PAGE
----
Stop Buying Crap Apparently Works

We're fans of Fast Company here at Textile Arts LA. Much of their reporting covers innovation in its broadest definition: changing behavior, new technology, forward-thinking processes, and the people who are driving change. Elizabeth Segran, Ph.D., is a staff writer for the magazine. She reported last week on some major events in the fast fashion industry.

The motivating event for her article was the "death" of Ivanka Trump's brand. (While I was not a fan I am hesitant to exult. Seems like we're better off focusing on the good. That's another conversation / article though.) Segran's ultimate analysis of the Trump brand's fortunes and H&M, to name just two, is that "Our individual purchasing choices do matter: We have the power to kill off brands and force the industry to do better."

It can be hard to believe our buying decisions matter when we consider the sheer enormity of the fashion industry. Fashion is a $2.4 trillion global sector that hires 70 million people worldwide and is the second biggest polluter after the oil industry. And yes, we’re drowning in clothes: Setting foot in an H&M or Old Navy means wading through racks of cheaply made stuff that will be replaced with new looks next week. How could a split-second decision to buy a T-shirt from one brand over another do anything to move the needle?

This paragraph jumped out at me – and I believe the growing awareness among consumers of what is actually going on, the peek behind the curtain, so to speak, is the tipping point for a radical change in our buying and consuming behavior:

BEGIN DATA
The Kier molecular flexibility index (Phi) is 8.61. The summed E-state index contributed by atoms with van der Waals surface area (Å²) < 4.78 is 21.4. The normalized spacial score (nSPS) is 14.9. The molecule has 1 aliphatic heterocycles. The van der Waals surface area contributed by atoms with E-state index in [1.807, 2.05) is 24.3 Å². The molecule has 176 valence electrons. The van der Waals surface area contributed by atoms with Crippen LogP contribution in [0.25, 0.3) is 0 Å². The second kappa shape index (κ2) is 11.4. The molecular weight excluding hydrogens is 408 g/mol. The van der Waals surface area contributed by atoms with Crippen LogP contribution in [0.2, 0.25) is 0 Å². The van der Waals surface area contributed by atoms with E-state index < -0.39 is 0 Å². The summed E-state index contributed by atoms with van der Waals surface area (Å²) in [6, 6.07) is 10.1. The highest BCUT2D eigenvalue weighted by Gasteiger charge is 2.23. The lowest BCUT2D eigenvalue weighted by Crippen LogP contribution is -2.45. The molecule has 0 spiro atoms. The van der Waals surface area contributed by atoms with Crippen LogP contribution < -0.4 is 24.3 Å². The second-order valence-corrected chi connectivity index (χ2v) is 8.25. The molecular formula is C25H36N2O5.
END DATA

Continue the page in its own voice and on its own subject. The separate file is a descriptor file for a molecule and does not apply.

Fast fashion may be on its last legs. Take it from H&M, which was forced to admit in its March financial report that it had $4.3 billion of unsold inventory left hanging on its racks, along with a massive drop in sales. In fact, the Swedish company has started incinerating clothes in power plants to generate energy. When you consider all of the raw materials, chemical pollution, human labor, and transportation costs required to make just a single shirt, the scale of the waste is astounding. But the fact that we’re not buying the goods that H&M is churning out also sends a powerful message to the company: We’ve lost our appetite for fast fashion, the category of clothes that H&M helped pioneer.

You can read the entire article

If you're interested in how our community, as artists and designers and makers and thinking consumers, can influence our design decisions, buying decisions, and the way we live, check out our Textile Summit: Mindful Materials.

Lesley RobertsComment